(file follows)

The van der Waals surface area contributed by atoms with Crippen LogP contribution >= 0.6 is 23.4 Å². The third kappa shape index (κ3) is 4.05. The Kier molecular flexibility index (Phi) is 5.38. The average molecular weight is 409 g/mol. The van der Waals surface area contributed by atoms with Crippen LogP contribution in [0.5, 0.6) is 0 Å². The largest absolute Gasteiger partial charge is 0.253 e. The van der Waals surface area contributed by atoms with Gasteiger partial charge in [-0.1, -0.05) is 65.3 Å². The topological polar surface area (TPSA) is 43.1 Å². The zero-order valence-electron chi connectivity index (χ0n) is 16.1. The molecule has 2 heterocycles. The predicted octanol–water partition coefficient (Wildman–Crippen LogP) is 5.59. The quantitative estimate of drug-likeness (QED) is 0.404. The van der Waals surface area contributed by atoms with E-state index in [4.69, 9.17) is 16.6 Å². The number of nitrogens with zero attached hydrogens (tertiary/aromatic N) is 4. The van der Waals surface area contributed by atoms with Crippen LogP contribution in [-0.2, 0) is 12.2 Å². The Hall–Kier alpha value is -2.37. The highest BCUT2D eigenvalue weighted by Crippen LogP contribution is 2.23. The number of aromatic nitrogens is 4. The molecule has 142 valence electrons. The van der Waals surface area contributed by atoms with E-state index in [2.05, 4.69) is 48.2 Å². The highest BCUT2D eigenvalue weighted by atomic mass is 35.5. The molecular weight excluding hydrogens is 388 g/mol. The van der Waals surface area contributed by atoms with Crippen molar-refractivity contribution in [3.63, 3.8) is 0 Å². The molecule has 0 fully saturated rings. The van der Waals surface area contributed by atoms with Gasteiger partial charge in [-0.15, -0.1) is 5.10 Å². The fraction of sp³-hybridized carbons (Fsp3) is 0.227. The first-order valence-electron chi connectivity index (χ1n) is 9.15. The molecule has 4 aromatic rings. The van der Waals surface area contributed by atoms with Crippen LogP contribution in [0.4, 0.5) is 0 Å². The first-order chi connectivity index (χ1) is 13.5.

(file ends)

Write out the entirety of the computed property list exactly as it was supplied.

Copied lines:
The van der Waals surface area contributed by atoms with Crippen LogP contribution >= 0.6 is 23.4 Å². The third kappa shape index (κ3) is 4.05. The Kier molecular flexibility index (Phi) is 5.38. The average molecular weight is 409 g/mol. The van der Waals surface area contributed by atoms with Crippen LogP contribution in [0.5, 0.6) is 0 Å². The largest absolute Gasteiger partial charge is 0.253 e. The van der Waals surface area contributed by atoms with Gasteiger partial charge in [-0.1, -0.05) is 65.3 Å². The topological polar surface area (TPSA) is 43.1 Å². The zero-order valence-electron chi connectivity index (χ0n) is 16.1. The molecule has 2 heterocycles. The predicted octanol–water partition coefficient (Wildman–Crippen LogP) is 5.59. The quantitative estimate of drug-likeness (QED) is 0.404. The van der Waals surface area contributed by atoms with E-state index in [4.69, 9.17) is 16.6 Å². The number of nitrogens with zero attached hydrogens (tertiary/aromatic N) is 4. The van der Waals surface area contributed by atoms with Crippen LogP contribution in [-0.2, 0) is 12.2 Å². The Hall–Kier alpha value is -2.37. The highest BCUT2D eigenvalue weighted by Crippen LogP contribution is 2.23. The number of aromatic nitrogens is 4. The molecule has 142 valence electrons. The van der Waals surface area contributed by atoms with E-state index in [2.05, 4.69) is 48.2 Å². The highest BCUT2D eigenvalue weighted by atomic mass is 35.5. The molecular weight excluding hydrogens is 388 g/mol. The van der Waals surface area contributed by atoms with Crippen molar-refractivity contribution in [3.63, 3.8) is 0 Å². The molecule has 0 fully saturated rings. The van der Waals surface area contributed by atoms with Gasteiger partial charge in [-0.15, -0.1) is 5.10 Å². The fraction of sp³-hybridized carbons (Fsp3) is 0.227. The first-order valence-electron chi connectivity index (χ1n) is 9.15. The molecule has 4 aromatic rings. The van der Waals surface area contributed by atoms with Crippen LogP contribution in [0.4, 0.5) is 0 Å². The first-order chi connectivity index (χ1) is 13.5.